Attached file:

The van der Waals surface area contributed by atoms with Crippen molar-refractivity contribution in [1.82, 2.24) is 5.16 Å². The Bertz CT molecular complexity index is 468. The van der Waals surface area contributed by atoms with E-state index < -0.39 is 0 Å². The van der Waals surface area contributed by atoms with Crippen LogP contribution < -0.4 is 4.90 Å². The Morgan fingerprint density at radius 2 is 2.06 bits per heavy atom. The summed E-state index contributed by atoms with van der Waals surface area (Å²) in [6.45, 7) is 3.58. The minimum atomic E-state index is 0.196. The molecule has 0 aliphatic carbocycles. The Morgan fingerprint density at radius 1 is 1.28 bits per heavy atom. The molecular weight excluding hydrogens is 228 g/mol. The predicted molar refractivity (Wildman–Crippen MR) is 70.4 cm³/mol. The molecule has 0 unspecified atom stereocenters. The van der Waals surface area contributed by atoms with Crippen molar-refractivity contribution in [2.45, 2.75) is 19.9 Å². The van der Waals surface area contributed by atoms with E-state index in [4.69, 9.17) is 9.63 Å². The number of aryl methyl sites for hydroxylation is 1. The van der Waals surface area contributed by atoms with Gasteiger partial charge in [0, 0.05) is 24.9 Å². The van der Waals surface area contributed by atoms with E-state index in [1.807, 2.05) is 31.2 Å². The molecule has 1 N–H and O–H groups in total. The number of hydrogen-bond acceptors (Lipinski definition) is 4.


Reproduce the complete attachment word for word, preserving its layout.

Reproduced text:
The van der Waals surface area contributed by atoms with Crippen molar-refractivity contribution in [1.82, 2.24) is 5.16 Å². The Bertz CT molecular complexity index is 468. The van der Waals surface area contributed by atoms with E-state index < -0.39 is 0 Å². The van der Waals surface area contributed by atoms with Crippen LogP contribution < -0.4 is 4.90 Å². The Morgan fingerprint density at radius 2 is 2.06 bits per heavy atom. The summed E-state index contributed by atoms with van der Waals surface area (Å²) in [6.45, 7) is 3.58. The minimum atomic E-state index is 0.196. The molecule has 0 aliphatic carbocycles. The Morgan fingerprint density at radius 1 is 1.28 bits per heavy atom. The molecular weight excluding hydrogens is 228 g/mol. The predicted molar refractivity (Wildman–Crippen MR) is 70.4 cm³/mol. The molecule has 0 unspecified atom stereocenters. The van der Waals surface area contributed by atoms with Crippen molar-refractivity contribution in [2.45, 2.75) is 19.9 Å². The van der Waals surface area contributed by atoms with E-state index in [4.69, 9.17) is 9.63 Å². The number of aryl methyl sites for hydroxylation is 1. The van der Waals surface area contributed by atoms with Gasteiger partial charge in [0, 0.05) is 24.9 Å². The van der Waals surface area contributed by atoms with E-state index in [1.807, 2.05) is 31.2 Å². The molecule has 1 N–H and O–H groups in total. The number of hydrogen-bond acceptors (Lipinski definition) is 4.